Adaptors: Anil Gupta and Richard Pinto
Director: Iqbal Khan
Look out, Sparkbrook, Birmingham, the Pervaiz family are about to hang out their dirty washing and what an utter stink ensues. No issues dodging here: usurping the oppressive misogyny of the Establishment religious patriarchy, selective interpretations of The Koran for convenience of purpose, forced marriage, compulsory wearing of the hijab, hypocrisies on steroids and the conflated concept of female ‘Honour’ confused with male Pride. Throw in a dash of starry-eyed, very cross, giddy lovers for additional comic relief.
Want some real-time family feuding fun enough to make the Peaky Blinder Shelby family look like The Waltons? Take then, a wasp-on-the-wall, peak into the chaotic affairs of a family in love and at war.
Artistic licence to thrill and shock with slap-schtick, schlock and awkward awe, as the realities of the Koran being manipulated and corrupted by the eponymous hypocrite to suit his venal pursuits, allows this production, originally commissioned by the RSC, to flourish with absolution abandon. And doesn’t it just.
Father, Imran Pervaiz, an explosive presence from Simon Nagra, has fallen for the cuckoo’s calling charlatan, Tartuffe. A self-appointed ‘Holy Man’, a sham shaman, whose highly selective interpretation of the Koran (‘The Brown-Man’s version’) has his proselytism more immediately focused on lining his own pockets and exercising the priapic pursuing contents of his ludicrous leopard-print underpants.
Though holy names are invoked by dint of exasperation or devotion, never are they disrespected or challenged. Molière identifies his targets with astute perception, dissecting both virtues and vice with equal surgical-like contempt and empathy, the Pervaiz family’s vicissitudes laid bare with visceral precision. As Bob Marley would have it, ‘Observing the hypocrites.’ Subversive, prowling-clawed rebellious in exposing the sclerotic Establishments, targets include the proxy-war carnage in Syria: no ad-lib, meta-textual references towards the teenage kickings to death by the Iranian ‘Morality Police’ needed here.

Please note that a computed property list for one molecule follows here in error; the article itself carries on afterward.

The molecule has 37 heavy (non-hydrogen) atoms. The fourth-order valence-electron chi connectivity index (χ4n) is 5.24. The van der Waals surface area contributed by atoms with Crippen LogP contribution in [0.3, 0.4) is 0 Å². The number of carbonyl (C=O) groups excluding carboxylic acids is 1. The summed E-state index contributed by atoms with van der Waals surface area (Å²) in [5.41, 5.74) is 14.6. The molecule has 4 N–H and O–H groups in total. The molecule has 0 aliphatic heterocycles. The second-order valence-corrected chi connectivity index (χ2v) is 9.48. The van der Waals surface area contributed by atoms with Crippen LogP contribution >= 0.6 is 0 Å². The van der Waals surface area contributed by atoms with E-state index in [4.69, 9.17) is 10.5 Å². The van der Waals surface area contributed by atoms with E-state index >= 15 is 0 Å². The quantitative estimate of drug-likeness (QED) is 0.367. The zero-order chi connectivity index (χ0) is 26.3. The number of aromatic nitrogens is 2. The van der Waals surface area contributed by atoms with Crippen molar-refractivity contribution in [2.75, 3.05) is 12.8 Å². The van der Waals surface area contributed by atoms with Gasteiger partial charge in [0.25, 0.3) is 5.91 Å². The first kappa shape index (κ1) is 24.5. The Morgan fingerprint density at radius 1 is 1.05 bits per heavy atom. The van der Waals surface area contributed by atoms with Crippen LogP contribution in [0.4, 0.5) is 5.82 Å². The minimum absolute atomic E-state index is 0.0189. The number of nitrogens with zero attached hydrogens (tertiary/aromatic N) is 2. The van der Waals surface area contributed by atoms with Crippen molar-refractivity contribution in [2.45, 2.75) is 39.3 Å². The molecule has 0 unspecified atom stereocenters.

Faithful in spirit and plot to Molière’s original text, quite how the blow-lamp intensity of the Brummie accent would go down in the Parisian salons notwithstanding, the pace is relentless, with minimalist set design (Bretta Gerecke) exploiting the novel use of suspended, neon light tubes. It has to be Olga Fedori’s Darina, Bosnian Muslim house cleaner, metal-punk moderator and voice of reason, who holds the stage with magnificent condescension. With weaponised vacuum cleaner, she scours the startled auditorium in search of possible dissenters not aligned to her pursuit of truth and reason. ‘Don’t follow false prophets/Don’t let people get in the way of your God.’ is her epitaph mantra.
Salman Akhtar takes on the role of Damme Pervaiz with a street-punk, testosterone-charged aesthetic worthy of guest-spot in The Young Ones. He rages against the machinations of the predatory Tartuffe, a preposterously OTT celebration of kitsch characterisation from Asif Khan.
This is a morality farce exposé of human frailty, gullibility, family mores under intense duress but salved with the essential concept of forgiveness. Qasim Mahmood as Waqaas, together with Anshula Bain’s Mariam, are the apotheosis of teenage-lover temper tantrums to the max.
Molière’s ‘difficult denouement’ where the contrived deus ex machina conveniently resolves the Pervaiz family’s impending eviction and ruin undergoes some cosmetic plot revisions. Adaptors Anil GuptacandRichard Pinto suggest Molière, ‘wouldn’t mind,’ as the original ending was imposed on him to placate an enraged church. Fair play, as it were/is. The wry introduction of the unspeakable skeleton in the family cupboard, grandfather’s illegal passport and potential deportation, holds febrile resonance, sending a palpable shiver throughout the auditorium. A production fuelled with high-octane spillage where every character carries a flaming torch of potential light or imminent conflagration ticks every box on the thought-provoking anarchic agenda – with a side-order of comedic hubris.
A biting farce with fangs, this Tartuffe not so much punches above its weight as asks every brain-muscled bigot in the gym for a ten-round, gloves-off knuckle-fest.
Last word to ‘That French one’ as Asif mischievously references Molière, ‘There’s naught more odious/than whited sepulchres of outward unction.’
Runs Until 5 November 2022